Case presentation 2 : GKR for recurred anaplastic oligodendroglioma

We present a case of a 22-year-old man who underwent craniotomy and tumor resection. Pathologically, anaplastic oligodendroglioma was diagnosed. He received radiotherapy at a dose of 50.4 Gy. Within 4 years from diagnosis, re-operation, PCV chemotherapy, and temozolomide chemotherapy were performed for repeated recurrent lesion. Brain MRI showed a non-enhancing lesion adjacent to the right frontal horn, and methionine-PET image showed a hot uptake lesion (Fig. 4A and B). Consequently, GKR was performed. The tumor volume was 2.0 mL, and the marginal radiation dose was 18 Gy with 50% isodose (Fig. 4C). Follow-up brain MRI after 11.3 months showed a stable enhancing lesion without any neurologic symptoms (Fig. 4D).

DISCUSSION

Although radiation therapy is effective for treating highgrade gliomas, irradiation and re-irradiation for local brain recurrence has been rarely considered because of the risk of radiation injury to the normal brain. The interval between the first and second irradiation is recommended to be at least six months [2,6]. Radiation can be delivered through two techniques : fractionated 3D-conformal radiotherapy and single/fractionated stereotactic radiosurgery. Stereotactic radiosurgery can deliver a steep-dose gradient with geometrical accuracy and high conformity. With this technique, high doses can be delivered to small target volumes while sparing the surrounding normal healthy tissue. Through re-irradiation at the edge of the recurrent tumor bed, the tumor can be treated while preserving the normal tissue. For recurrent tumors located at different sites along the tumor bed, radiosurgery can individually target them. However, a large treatment volume can also expose a large area of normal tissues owing to the detrimental effect of high radiation dose [2]. Moreover, high tumor volume can increase the risk of side effects after radiosurgery.
For patients with anaplastic gliomas and glioblastomas, stereotactic radiosurgery was reported to result to a median PFS of 8.6 and 4.6 months, respectively, after salvage treatment for recurrent malignant gliomas [10]. Historical data showed a survival benefit of such treatment modality as salvage strategy. In this study, the median PFS was 5.0 months after GKR. Depending on the pathology, the median PFS of those with anaplastic oligodendroglioma, anaplastic astrocytoma, and glioblastoma was 6.9, 3.6, and 4.5 months, respectively. Less tumor volume, low histologic grade, good PS, and young age were the prognostic factors significantly related with improved survival [1,8,10,11,16]. Radiosurgery has a limited role for large treatment volume. However, tumor volume less than 10 mL and low histologic grade were significantly related with improved survival [10]. Larson et al. [11] reported a better outcome in patients who were younger (<70), in good general condition (Karnofsky performance score >60), with smaller tumor diameter (<5 cm), and tumors located in unifocal, hemispheric, supratentorial, and subcortical areas. In this study, PS and tumor volume less than 10 mL were associated with a favorable prognosis after GKR. Stereotactic radiosurgery can also be an alternative to open surgery for surgically inaccessible recurrent small lesions. Moreover, stereotactic radiosurgery is more beneficial than surgery for recurrent high-grade glioma or glioblastoma because of the high risk of complications in the latter treatment strategy [1].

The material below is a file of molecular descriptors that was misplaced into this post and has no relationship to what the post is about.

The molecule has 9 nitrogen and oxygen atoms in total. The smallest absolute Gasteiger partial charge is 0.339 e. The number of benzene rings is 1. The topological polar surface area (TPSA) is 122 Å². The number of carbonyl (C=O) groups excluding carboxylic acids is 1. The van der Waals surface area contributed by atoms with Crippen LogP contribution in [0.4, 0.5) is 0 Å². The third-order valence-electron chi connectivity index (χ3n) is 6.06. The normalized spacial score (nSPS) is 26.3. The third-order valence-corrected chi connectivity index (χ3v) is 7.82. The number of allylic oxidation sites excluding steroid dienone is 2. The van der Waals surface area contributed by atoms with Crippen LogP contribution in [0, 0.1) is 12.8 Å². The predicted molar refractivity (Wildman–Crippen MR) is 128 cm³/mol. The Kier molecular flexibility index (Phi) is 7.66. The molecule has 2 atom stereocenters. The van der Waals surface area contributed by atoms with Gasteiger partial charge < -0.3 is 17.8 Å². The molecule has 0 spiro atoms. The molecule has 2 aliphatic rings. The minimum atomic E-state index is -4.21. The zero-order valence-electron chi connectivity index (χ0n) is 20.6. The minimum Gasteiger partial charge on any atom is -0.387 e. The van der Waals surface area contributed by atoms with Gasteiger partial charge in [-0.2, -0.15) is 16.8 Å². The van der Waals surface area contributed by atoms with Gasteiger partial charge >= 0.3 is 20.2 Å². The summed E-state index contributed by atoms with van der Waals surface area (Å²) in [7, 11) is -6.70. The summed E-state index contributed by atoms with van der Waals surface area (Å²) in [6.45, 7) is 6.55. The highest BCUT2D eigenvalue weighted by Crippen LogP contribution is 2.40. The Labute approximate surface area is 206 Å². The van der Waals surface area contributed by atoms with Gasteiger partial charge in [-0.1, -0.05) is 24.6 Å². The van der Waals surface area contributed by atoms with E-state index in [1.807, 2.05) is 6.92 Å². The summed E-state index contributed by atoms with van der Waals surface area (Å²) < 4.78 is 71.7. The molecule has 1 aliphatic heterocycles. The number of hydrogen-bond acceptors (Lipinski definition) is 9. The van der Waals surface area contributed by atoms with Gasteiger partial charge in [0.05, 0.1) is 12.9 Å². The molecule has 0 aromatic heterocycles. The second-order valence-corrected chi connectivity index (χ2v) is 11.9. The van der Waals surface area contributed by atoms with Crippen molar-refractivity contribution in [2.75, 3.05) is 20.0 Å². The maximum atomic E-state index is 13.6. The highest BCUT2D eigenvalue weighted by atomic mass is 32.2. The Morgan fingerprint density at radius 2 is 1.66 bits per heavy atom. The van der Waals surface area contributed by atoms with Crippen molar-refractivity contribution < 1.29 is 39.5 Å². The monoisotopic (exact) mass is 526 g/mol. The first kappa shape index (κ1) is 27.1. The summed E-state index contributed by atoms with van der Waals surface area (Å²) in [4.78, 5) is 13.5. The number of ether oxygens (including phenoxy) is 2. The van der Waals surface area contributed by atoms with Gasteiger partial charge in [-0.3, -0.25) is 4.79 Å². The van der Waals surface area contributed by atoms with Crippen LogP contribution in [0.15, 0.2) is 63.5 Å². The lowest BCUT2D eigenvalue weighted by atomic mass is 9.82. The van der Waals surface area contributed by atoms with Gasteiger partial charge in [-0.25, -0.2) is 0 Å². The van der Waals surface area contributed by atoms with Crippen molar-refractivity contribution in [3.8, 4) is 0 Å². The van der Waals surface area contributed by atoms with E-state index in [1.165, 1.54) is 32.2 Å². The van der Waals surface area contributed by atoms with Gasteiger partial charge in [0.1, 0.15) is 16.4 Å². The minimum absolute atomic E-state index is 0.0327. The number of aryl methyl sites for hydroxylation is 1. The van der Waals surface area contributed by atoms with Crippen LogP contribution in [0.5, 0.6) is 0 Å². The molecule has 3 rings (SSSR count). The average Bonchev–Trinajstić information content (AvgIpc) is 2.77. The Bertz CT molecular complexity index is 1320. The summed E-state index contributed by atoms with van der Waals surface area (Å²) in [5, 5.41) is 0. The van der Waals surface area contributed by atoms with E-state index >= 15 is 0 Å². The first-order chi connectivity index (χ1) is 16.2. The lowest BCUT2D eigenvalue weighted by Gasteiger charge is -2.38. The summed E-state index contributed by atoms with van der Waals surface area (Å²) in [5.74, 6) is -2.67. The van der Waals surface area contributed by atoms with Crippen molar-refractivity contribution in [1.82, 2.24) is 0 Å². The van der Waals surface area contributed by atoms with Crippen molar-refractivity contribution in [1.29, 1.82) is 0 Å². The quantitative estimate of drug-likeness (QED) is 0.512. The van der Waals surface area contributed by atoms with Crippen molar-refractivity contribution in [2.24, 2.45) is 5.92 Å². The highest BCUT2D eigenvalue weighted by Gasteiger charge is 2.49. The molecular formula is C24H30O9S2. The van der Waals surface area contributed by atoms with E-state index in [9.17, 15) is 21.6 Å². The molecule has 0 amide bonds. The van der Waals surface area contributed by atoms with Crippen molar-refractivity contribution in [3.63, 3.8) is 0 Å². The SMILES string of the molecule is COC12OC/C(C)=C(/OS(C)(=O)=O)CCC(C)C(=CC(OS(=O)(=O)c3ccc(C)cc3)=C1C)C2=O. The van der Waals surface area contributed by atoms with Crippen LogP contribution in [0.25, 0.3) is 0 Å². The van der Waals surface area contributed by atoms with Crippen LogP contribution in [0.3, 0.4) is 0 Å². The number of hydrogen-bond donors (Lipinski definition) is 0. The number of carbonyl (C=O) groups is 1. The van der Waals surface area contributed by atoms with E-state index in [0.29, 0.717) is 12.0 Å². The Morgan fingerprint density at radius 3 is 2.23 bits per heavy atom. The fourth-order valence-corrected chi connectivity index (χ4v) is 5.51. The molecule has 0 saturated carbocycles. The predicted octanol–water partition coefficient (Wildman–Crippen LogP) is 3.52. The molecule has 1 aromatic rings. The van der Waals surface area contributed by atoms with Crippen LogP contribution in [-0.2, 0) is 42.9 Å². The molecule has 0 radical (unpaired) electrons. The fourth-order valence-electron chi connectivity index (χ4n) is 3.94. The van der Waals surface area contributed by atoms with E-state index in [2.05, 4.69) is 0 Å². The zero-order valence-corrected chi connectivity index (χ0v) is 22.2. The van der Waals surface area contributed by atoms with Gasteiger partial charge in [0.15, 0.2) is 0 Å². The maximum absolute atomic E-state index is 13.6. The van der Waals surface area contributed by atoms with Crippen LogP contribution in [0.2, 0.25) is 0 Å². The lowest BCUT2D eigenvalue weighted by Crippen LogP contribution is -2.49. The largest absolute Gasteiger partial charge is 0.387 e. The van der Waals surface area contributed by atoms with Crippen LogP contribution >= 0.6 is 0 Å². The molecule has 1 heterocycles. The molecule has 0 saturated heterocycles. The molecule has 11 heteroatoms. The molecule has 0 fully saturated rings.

Because of infiltrative nature of glioma, some viable cells adjacent to target lesion cannot be treated by stereotactic radiosurgery. Therefore, combined treatment with chemotherapy and stereotactic radiotherapy has resulted in improved survival. Kim et al. [9] reported that the OS, PFS, and 6-month PFS were 15.5 months, 6.0 months, and 48.8% after combined treatment with GKR and temozolomide chemotherapy for recurrent glioblastoma. The median treatment volume was 9.8 mL for the combination group and 11 mL for the GKR alone group. The median radiation dose was 15 Gy. The combination of GKR and temozolomide statistically resulted to superior survival benefit compared to GKR alone and temozolomide alone. Conti et al. [3] reported that cyberknife stereotactic radiosurgery in combination with temozolomide led to an increased survival time of 12 months and a 66.7% 6-month PFS. Minniti et al. [12] reported that after stereotactic radiosurgery combined with temozolomide as a salvage treatment, OS and PFS increased by 9.7 and 5 months, respectively, and the 6-month PFS rate was 42%. Meanwhile, radiosurgery combined with chemotherapy can have a radio-sensitizing or other synergistic effect in patients with high-grade glioma [19]. In this study, the GKR combined with chemotherapy group did not show improved survival. Estimating the combination effect was difficult due to the small number of patients and the variety of chemotherapeutic regimens used.
In this study, patients with anaplastic oligodendroglioma showed longer PFS than those with anaplastic astrocytoma and glioblastoma. Radiosurgery has been reported to play a role in oligodendroglioma management [8,16]. After GKR for oligodendroglioma, several factors, including low tumor grade and small tumor volume, were associated with improved PFS [8]. Patients with anaplastic oligodendroglioma showed an OS of 88.9% and 19.6% 1 and 5 years after GKR, respectively. One case report showed that multiple courses of stereotactic re-irradiation controlled repeated recurrence without significant toxicity for anaplastic oligodendroglioma [7]. Radiotherapy, which is an essential treatment for those with anaplastic oligodendroglioma, prolonged the survival of such patient group [18]. Stereotactic radiosurgery had the advantage of providing localized radiation and could be an additional treatment option for recurred anaplastic oligodendroglioma.